ABOUT Lithotripsy Treatment - Maximed Turkey
Lithotripsy is a technique used to fragment stones that have been identified as being too large to pass through the urinary tract. The first step in lithotripsy is to convert the stone into small pieces that are easier for the body to expel.
This procedure can be performed on an outpatient basis using fluoroscopy, or it can be done using radiographic guidance (X-rays) with a catheter inserted through the urethra and advanced toward the bladder.
The risk of complications depends largely on whether or not lithotripsy is performed on an outpatient basis or under radiographic guidance.
The most common complications of outpatient procedures include bleeding (hematoma) and urethral injury or erosion. Alternatively, complications of radiographic guidance include bladder, kidney, ureteral, and sphincter injuries.
Lithotripsy technology was invented in Germany in 1943 by Dr. Horst Hauschild to reduce the size of large stones that were otherwise difficult to dissolve with surgery or dissolve with shockwave lithotripsy.
Before lithotripsy's invention, surgery was the only option for removing stones that were too large for the body to expel. Lithotripsy has since become a routine treatment for patients who experience symptoms due to stone formation in their urinary tract.
Lithotripsy treatment is based on the size and number of stones. Success rates range from 50% to 99%, with higher success rates occurring in patients with small, single stones.
However, these success rates are often much lower when radiographic guidance is needed to complete the procedure. Pain medication is often required following lithotripsy treatments, and these medications can cause side effects such as nausea and vomiting or altered mental status in some patients.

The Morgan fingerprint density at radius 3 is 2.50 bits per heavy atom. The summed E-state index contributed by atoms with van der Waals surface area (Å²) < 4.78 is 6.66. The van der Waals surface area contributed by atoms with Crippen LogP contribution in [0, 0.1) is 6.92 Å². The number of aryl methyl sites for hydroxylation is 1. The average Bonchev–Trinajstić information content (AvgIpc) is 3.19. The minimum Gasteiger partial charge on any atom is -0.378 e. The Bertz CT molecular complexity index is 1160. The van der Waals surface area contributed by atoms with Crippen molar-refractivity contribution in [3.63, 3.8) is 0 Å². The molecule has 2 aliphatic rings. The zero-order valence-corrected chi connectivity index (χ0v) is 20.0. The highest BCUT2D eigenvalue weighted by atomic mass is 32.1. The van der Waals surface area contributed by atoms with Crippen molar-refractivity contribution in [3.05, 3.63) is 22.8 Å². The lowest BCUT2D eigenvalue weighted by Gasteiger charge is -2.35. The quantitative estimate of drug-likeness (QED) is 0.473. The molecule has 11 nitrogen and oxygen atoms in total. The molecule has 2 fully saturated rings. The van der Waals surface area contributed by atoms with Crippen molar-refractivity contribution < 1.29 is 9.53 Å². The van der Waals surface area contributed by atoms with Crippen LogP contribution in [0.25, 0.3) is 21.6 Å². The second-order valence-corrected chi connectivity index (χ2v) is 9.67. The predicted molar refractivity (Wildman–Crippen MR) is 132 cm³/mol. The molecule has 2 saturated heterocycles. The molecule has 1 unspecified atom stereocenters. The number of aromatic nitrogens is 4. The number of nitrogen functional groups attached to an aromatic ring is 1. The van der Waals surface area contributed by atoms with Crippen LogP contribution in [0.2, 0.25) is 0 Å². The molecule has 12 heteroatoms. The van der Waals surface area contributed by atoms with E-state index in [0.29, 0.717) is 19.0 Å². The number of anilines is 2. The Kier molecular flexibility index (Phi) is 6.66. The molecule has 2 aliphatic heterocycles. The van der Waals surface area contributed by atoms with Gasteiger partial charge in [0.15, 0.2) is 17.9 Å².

Lithotripsy has been used to treat kidney stones since the 1970s, and it has also been used for other urinary stone types such as ureteral stones and bladder stones in approximately 50% of cases since the 1980s.
How Much Does It Cost?
Lithotripsy is a non-invasive treatment in which the stone fragmenting device is placed against or near the patient's stone. The device makes contact with the stone and then emits shockwaves, which cause the stone to break up into small fragments in a process known as disintegration.
A fragmentation catheter can also be used in some cases where the fragments need to be delivered outside of the body sooner than if they were broken up by lithotripsy alone. The cost of a lithotripsy procedure may vary depending on the situation, but it is usually between $500 and $5,000.
After the procedure, the patient is usually referred to a urologist for follow-up. To prevent a recurrence, patients are often advised to avoid extended sitting and other activities that make them prone to passing stones. If stone fragments remain in the urinary tract following treatment, patients may be referred to a urologist for an endoscopy for further evaluation and treatment options.
How Effective Is It?
Lithotripsy has become the preferred method of treating kidney stones since it offers a higher success rate than surgery and lithotripsy alone has slightly higher success rates than shockwave lithotripsy alone.
The success rates of lithotripsy and shockwave lithotripsy alone range from 44% to 95%. For patients who use either treatment, the success rate is between 70% and 100%.
What Is The History Of Lithotripsy?
Lithotripsy has been used to treat kidney stones since the 1970s. It was not until the late 1980s that lithotripsy became a commonly recommended treatment for small kidney stones.
The first known urologist to suggest the use of lithotripsy for treating kidney stones was Dr. Ronald DePompeo in 1986. Since then, lithotripsy has become a routine treatment for patients with kidney stones that cannot be treated through any other means.
Frequently Asked Questions on Lithotripsy
What is Shockwave Lithotripsy?
Shockwave lithotripsy is one form of lithotripsy technology that is often used to treat patients with large stones that are otherwise difficult to dissolve.
The procedure requires placing a catheter into the urethra via the patient's urinary tract. This catheter is then directed toward the stone, and shockwaves emitted by the device cause it to break apart into smaller fragments.
What are some Advantages of Shockwave Lithotripsy?
Several advantages make it desirable for patients with kidney stones. One advantage is that it can be performed on an outpatient basis, allowing for quicker pain relief.